Drivers are being warned that they are at risk of cancer due to high levels of UV rays coming in through their windows.
A new study by the Boxer Wachler Vision Institute in Beverly Hills suggests that many side windows of automobiles may not offer sufficient protection from ultraviolet A (UVA) rays.
UVA linked to cancer
According to the Skin Cancer Foundation, while UVA radiation is less intense than ultraviolet B (UVB) radiation, it can cause significant damage to the skin’s DNA over time.
UVA radiation is up to 30-50 times more prevalent than UVB and can pass through clouds and glass.
Study author Dr. Brian Boxer Wachler says the level of UVA protection in the windows of automobiles is unclear.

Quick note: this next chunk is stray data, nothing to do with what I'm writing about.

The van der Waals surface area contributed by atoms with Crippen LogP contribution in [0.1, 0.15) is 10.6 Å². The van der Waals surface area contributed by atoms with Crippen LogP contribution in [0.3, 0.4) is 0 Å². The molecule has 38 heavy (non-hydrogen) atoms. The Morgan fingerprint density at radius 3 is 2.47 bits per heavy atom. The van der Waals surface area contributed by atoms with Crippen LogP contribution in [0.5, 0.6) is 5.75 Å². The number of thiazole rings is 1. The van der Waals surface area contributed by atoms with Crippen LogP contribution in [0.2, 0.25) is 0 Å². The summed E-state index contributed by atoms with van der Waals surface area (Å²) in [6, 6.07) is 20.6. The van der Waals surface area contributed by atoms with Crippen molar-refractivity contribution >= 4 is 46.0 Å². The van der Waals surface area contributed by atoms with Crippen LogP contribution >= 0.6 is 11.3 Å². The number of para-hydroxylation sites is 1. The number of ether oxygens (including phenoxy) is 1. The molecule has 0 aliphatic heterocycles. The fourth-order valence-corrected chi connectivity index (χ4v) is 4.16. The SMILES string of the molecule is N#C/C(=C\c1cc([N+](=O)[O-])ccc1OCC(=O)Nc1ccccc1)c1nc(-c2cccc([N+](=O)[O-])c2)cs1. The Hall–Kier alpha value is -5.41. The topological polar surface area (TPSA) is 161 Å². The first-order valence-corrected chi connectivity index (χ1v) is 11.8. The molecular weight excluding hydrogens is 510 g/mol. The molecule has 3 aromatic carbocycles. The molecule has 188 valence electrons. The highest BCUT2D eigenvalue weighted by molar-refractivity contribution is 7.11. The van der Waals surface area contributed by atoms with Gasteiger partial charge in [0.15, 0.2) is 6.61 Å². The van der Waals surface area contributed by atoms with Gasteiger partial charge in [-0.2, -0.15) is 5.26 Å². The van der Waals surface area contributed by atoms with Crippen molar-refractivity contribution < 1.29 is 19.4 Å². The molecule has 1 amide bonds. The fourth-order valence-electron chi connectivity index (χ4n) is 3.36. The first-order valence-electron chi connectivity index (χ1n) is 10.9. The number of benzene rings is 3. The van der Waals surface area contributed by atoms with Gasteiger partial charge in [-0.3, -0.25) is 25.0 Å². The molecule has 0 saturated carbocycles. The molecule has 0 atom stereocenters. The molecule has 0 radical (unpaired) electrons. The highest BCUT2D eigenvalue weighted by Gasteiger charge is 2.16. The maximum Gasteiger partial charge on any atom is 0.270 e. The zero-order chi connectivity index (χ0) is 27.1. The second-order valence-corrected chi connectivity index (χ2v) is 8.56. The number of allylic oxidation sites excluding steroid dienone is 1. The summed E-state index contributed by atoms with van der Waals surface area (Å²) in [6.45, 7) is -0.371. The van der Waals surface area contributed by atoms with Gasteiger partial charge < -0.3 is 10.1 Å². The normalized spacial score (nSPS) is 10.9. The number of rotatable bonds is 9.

But research suggests cataracts and skin cancer are more common on the left side of the face – the side of the face that is most exposed to sunlight in US drivers.
Low protection on drivers window
Dr. Wachler found that the average UVA blockage on the front windshield of the automobiles was 96 percent, with each vehicle ranging between 95-98 percent UVA blockage.
But UVA blockage in the driver’s side window was much lower, with an average of 71 percent. Side window UVA blockage was also highly variable, ranging between 44-96 percent.
The findings suggest automobile manufacturers should increase their levels of UVA protection in side windows of vehicles.
Source: Medical News Today